Social work and Covid: tell us how the pandemic has influenced what you look for in a job

Community Care has launched its annual survey of social work jobseeking, which includes a special focus on the impact of the coronavirus

Close up interviewer interview candidate apply for job at meeting room in office
Photo: weedezign/Adobe Stock

Social work has been hit hard by the Covid-19 pandemic, as practitioners have put their own health on the line to ensure the delivery of vital support to people in need, while adapting to substantially altered working conditions.

But what has this meant for what social workers look for in a job? Community Care’s annual jobseekers’ survey, launched this week, is examining the impact, while also gathering data on how practitioners’ jobseeking preferences have changed over time.

Last year’s survey – answered by 1,353 social workers – found that more practitioners were actively seeking new roles than in 2018 with pay an increasing factor in tempting people to move.

The research covers issues including the benefits social workers look for in a new role, how you judge the reputation of a new employer and what you like or dislike in recruitment processes and job advertisements.

Answering the survey will take no more than 10-15 minutes and all respondents who provide contact details will be entered into a prize draw for a £50 Amazon voucher. The results, which we will share on the website, will provide valuable insights for employers in determining how they recruit, support and retain practitioners, so please do take the time to fill it in.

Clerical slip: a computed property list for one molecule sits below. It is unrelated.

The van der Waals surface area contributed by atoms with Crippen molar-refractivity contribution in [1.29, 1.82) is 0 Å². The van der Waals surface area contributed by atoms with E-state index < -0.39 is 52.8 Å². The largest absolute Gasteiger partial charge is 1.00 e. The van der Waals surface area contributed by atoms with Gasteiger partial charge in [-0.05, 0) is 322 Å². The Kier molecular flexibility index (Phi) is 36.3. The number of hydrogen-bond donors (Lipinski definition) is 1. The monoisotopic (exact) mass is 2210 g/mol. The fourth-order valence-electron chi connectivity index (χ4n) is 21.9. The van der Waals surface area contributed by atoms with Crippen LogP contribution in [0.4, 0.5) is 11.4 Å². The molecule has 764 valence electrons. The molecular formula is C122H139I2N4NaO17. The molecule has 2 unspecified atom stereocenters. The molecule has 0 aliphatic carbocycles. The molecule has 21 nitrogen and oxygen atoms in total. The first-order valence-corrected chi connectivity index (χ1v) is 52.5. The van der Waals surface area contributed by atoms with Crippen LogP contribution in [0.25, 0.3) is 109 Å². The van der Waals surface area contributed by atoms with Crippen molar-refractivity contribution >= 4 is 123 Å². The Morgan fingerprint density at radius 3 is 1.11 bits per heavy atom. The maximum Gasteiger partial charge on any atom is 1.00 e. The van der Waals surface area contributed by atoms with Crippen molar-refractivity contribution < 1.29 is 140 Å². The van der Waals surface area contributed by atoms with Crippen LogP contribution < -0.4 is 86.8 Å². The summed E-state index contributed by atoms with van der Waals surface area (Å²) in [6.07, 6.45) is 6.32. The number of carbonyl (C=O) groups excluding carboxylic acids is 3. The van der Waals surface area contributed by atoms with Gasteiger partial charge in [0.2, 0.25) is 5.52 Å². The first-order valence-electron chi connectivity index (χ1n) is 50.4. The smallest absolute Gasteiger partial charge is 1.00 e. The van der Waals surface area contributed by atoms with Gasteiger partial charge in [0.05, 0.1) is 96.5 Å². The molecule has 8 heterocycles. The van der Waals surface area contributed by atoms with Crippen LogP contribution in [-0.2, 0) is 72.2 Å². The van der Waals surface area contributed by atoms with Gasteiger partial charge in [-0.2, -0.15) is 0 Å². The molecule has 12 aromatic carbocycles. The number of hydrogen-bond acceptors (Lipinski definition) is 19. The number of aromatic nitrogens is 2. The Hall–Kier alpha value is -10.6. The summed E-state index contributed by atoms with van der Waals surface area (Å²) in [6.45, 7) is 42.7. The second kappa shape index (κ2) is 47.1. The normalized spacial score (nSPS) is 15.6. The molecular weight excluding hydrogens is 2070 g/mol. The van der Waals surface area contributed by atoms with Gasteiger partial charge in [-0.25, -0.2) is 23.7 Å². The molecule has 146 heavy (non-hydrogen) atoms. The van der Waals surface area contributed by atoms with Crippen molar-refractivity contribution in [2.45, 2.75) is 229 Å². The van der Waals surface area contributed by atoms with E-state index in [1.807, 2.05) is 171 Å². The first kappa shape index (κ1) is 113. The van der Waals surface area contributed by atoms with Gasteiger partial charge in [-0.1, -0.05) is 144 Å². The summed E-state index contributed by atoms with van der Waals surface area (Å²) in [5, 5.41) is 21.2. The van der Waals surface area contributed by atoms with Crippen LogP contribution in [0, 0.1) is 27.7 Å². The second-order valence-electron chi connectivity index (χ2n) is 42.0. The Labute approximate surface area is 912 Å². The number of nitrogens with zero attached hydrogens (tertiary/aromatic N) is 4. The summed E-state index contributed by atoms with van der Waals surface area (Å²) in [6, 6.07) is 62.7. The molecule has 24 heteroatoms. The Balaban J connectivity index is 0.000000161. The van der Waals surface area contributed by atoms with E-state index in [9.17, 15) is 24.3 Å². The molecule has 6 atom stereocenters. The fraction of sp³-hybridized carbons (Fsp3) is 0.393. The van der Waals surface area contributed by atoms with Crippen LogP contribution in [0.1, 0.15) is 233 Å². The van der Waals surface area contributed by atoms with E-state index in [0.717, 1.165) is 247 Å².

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2 Responses to Social work and Covid: tell us how the pandemic has influenced what you look for in a job

  1. Marcia Panton-Alexander August 20, 2020 at 1:13 pm #

    The practice of social work change in that we have less physical interaction with our clients. Social work takes in a lot of different interventions, intervention such as counseling which can be done over the phone at this time. If a child or an old person is in need we have to help it is our job.

  2. Tony August 20, 2020 at 9:15 pm #

    Can anyone offer any advice on how to engage with clients that can’t cope with contact via phone/video calls or in writing.

    The type of client group I am alluding to are those with complex needs such as a combination of cognitive impairment and visual impairment who really relied on face to face contact for care and support planning.

    If a routine review is due, should we ask for it to be done via telephone (against clients wishes and needs), postpone it or go ahead and meet face to face with PPE?